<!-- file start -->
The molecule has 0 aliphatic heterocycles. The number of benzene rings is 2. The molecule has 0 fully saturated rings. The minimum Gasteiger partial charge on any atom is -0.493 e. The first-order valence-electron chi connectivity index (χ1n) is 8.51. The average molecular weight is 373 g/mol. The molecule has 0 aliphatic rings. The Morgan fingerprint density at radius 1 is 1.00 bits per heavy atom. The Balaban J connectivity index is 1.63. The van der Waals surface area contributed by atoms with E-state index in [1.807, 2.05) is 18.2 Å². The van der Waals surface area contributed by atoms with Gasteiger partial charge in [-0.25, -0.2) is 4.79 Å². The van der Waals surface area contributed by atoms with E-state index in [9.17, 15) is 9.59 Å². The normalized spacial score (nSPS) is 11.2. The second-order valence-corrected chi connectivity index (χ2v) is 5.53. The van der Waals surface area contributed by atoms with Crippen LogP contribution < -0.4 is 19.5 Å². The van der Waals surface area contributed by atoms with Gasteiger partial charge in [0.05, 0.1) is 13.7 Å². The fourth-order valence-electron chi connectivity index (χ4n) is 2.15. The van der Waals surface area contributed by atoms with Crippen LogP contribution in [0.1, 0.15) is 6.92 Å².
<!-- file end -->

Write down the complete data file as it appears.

The molecule has 0 aliphatic heterocycles. The number of benzene rings is 2. The molecule has 0 fully saturated rings. The minimum Gasteiger partial charge on any atom is -0.493 e. The first-order valence-electron chi connectivity index (χ1n) is 8.51. The average molecular weight is 373 g/mol. The molecule has 0 aliphatic rings. The Morgan fingerprint density at radius 1 is 1.00 bits per heavy atom. The Balaban J connectivity index is 1.63. The van der Waals surface area contributed by atoms with E-state index in [1.807, 2.05) is 18.2 Å². The van der Waals surface area contributed by atoms with Gasteiger partial charge in [-0.25, -0.2) is 4.79 Å². The van der Waals surface area contributed by atoms with E-state index in [9.17, 15) is 9.59 Å². The normalized spacial score (nSPS) is 11.2. The second-order valence-corrected chi connectivity index (χ2v) is 5.53. The van der Waals surface area contributed by atoms with Crippen LogP contribution < -0.4 is 19.5 Å². The van der Waals surface area contributed by atoms with Gasteiger partial charge in [0.05, 0.1) is 13.7 Å². The fourth-order valence-electron chi connectivity index (χ4n) is 2.15. The van der Waals surface area contributed by atoms with Crippen LogP contribution in [0.1, 0.15) is 6.92 Å².